West Point (film)

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West Point
Directed byEdward Sedgwick
Written byJoseph Farnham (titles)
Story byRaymond L. Schrock
Produced byEdward Sedgwick
StarringWilliam Haines
Joan Crawford
William Bakewell
Neil Neely
CinematographyIra H. Morgan
Edited byFrank Sullivan
Distributed byMetro-Goldwyn-Mayer
Release date
  • December 31, 1927 (1927-12-31) (New York City)
Running time
95 minutes
CountryUnited States
English intertitles

West Point is a 1927 American silent romantic drama film starring William Haines and Joan Crawford in a story about an arrogant cadet who finds love right before the all-important Army–Navy Game.

The story and screenplay were written by Raymond L. Schrock with titles written by Joseph Farnham. The film was directed by Edward Sedgwick.


Arrogant and wise-cracking Brice Wayne (William Haines) enrolls at the United States Military Academy at West Point and adjusts to life as a plebe. He tries out for the plebe football team, where he excels and shows up the varsity team. However, his ego is unrivaled, especially in competition with upperclassman Bob Sperry (Neil Neely). At the same time, Brice meets a local girl named Betty Channing (Joan Crawford) who cheers for him at football practices.

A year later, Brice is the star football player for West Point. By this time, both Sperry and Brice are in love with Betty, and while Sperry acts like a gentleman towards Betty, Brice forces a kiss on Betty, only for her to spurn him. Betty continues to reject Brice's advances.

When he is benched for his attitude, Brice decries favoritism by Coach Towers (Raymond G. Moses) to the local paper. After an altercation with the coach in the locker room, Brice shouts "to hell with the Corps" and quits the team in a huff. This causes a scandal among the cadets, who move to have the Cadet Honor Committee "Silence" Brice.

Brice's roommate Tex McNeil (William Bakewell) tries to reason with him but the angered Brice hits him. Immediately regretting his actions, Brice tries to help. After Brice leaves to contemplate his actions in private, Tex accidentally falls down a flight of stairs. Despite this he pleads with the Honor Committee not to censure Brice—before collapsing with a serious concussion.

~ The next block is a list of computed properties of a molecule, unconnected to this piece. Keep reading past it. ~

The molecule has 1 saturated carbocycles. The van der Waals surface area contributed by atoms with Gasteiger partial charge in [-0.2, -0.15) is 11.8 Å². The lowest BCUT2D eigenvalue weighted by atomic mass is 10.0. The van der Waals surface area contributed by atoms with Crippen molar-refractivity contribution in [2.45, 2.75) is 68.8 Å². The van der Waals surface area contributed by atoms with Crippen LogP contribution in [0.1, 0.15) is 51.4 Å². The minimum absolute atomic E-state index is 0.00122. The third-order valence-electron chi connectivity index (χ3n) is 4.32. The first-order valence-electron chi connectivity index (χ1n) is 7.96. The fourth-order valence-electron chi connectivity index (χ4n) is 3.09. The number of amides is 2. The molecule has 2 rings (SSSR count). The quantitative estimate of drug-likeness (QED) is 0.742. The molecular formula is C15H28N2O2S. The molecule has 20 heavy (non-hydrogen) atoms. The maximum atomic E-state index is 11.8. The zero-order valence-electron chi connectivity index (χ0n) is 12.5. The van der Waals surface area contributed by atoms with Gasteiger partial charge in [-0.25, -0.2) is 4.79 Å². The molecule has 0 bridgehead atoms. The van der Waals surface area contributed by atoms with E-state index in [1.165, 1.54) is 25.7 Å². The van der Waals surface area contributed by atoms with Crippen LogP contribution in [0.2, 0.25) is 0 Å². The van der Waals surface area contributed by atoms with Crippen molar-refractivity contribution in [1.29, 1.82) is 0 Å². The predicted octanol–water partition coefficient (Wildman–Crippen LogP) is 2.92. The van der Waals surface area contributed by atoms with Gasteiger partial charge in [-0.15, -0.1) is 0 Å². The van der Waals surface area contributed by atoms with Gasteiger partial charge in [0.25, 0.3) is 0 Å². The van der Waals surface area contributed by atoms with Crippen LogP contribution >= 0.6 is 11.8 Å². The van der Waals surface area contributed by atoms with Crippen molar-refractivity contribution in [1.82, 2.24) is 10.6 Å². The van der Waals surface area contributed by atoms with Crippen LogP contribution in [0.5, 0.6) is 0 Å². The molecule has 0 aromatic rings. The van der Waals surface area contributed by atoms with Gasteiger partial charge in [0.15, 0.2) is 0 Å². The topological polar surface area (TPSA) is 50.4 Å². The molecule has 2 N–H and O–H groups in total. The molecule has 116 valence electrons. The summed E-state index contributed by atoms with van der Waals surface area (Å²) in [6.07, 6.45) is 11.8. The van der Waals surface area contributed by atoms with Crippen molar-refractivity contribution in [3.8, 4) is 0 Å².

Brice writes a letter of resignation from West Point out of shame, but regrets his action when he realizes he needs to help the team. As the train carrying the team to the Army-Navy Game is about to leave, Brice is called before the superintendent. When he indicates both his contrition and an understanding of the "spirit of the Corps," the superintendent hands him back his resignation.

Brice apologizes to the coach for his behavior but is still benched. In the 4th quarter, with Army down, a player is injured and Brice is sent in. Despite an injured arm he scores a touchdown that wins the game for Army, and asks for forgiveness from his team.

As graduation from West Point concludes some years later, he ends in the arms of Betty while enthusiastically observing the traditions of the Corps.


Production notes[edit]

The film was shot on location at West Point, New York.[1]

The same story used for this film was used for the DeMille Company's 1927 movie Dress Parade with William Boyd and Bessie Love.[2]

The assistant director was Edward Brophy, who would soon switch to acting full-time.


Photoplay commented, "Bill Haines' starring vehicle...treats everything in a humorous vein in the beginning, getting many laughs."[3]


  1. ^ WEST POINT at silentera.com
  2. ^ Dress Parade commentary; silentsaregolden.com
  3. ^ Quirk, Lawrence J.. The Films of Joan Crawford. The Citadel Press, 1968.

External links[edit]